Apple, Google and Facebook object to new North Carolina anti-LGBT law
RALEIGH, N.C. — Technology giants Apple, Google and Facebook are among a dozen big companies or their top executives objecting to a North Carolina law that bars municipalities from adopting their own anti-discrimination ordinances.
Facebook, Google and Apple each run massive data-processing complexes in western North Carolina. They joined American Airlines, IBM and others in reacting to a state law quickly adopted Wednesday that blocked local government measures to counter discrimination against gay, lesbian and transgender people.
None of the high-profile companies have threatened to immediately withdraw business from North Carolina.
People protest outside the North Carolina Executive Mansion in Raleigh, N.C., Thursday.
San Francisco’s mayor on Friday banned city workers from non-essential travel to North Carolina. The city, which has a large gay and lesbian population, “will not subsidize legally sanctioned discrimination,” Mayor Ed Lee said in a statement.
The Charlotte ordinance would have enabled transgender people to legally use restrooms aligned with their gender identity, and would have provided broad protections against discrimination in public accommodations in the state’s largest city.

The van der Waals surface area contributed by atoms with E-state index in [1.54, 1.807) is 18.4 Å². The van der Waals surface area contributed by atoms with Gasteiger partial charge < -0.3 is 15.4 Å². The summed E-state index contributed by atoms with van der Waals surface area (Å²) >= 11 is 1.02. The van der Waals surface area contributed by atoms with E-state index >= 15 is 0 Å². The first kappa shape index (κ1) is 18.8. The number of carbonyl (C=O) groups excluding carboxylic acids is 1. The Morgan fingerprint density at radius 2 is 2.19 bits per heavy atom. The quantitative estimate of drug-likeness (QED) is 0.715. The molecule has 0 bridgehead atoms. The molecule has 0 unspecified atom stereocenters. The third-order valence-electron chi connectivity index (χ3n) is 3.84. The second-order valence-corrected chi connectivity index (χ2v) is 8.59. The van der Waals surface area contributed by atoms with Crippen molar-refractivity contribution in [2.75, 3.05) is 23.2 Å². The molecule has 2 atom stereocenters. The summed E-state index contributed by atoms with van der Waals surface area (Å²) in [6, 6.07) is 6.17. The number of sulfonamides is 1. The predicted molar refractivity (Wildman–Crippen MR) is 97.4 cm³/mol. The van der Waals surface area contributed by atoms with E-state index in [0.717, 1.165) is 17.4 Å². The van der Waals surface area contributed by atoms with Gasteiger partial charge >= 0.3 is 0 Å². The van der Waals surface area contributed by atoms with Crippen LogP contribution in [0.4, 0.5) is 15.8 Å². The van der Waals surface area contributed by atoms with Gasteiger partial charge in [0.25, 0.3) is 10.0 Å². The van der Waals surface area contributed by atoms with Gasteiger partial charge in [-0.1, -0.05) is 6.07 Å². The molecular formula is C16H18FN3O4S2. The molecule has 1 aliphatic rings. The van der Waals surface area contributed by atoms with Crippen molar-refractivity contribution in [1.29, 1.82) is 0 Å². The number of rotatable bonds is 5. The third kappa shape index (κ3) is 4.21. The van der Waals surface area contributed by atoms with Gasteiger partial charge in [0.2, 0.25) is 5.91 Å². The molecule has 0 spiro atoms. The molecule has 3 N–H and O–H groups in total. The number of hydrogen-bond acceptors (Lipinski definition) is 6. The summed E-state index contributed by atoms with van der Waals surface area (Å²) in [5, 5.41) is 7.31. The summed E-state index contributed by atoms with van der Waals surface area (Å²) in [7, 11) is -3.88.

North Carolina is the first state to require public school and university students to use only those bathrooms that match their birth certificates, according to the National Conference on State Legislatures.
Facebook, Google and Apple each run massive data-processing complexes in western North Carolina.
Advocates for gay, lesbian, bisexual and transgender rights say state legislators demonized them with bogus claims about bathroom risks. Supporters say the new law protects all people from having to share bathrooms with people who make them feel unsafe.
Corporations announcing their displeasure “are shamefully bullying” state officials while many small business owners who live in North Carolina support the new legislation, North Carolina Values Coalition Executive Director Tami Fitzgerald said.
San Francisco Mayor Ed Lee banned city workers from non-essential travel to North Carolina.
“North Carolinians should be aware of this so they have the opportunities to be consumers of companies that are congruent with their values,” Fitzgerald said in a statement.
Other businesses have voiced support for the measure Republican Gov. Pat McCrory signed into law, a spokesman for his re-election campaign said. Spokesman Ricky Diaz did not respond when asked which businesses backed the governor’s decision.
About 200 protesters blocked a downtown Raleigh street in front of the state’s Executive Mansion on Thursday evening. Police said in a statement that five people were arrested after they sat down in the street and refused orders to disperse.
McCrory, a former Charlotte mayor, stays in the mansion while in the state capital but was not there at the time of the protest, spokesman Josh Ellis said.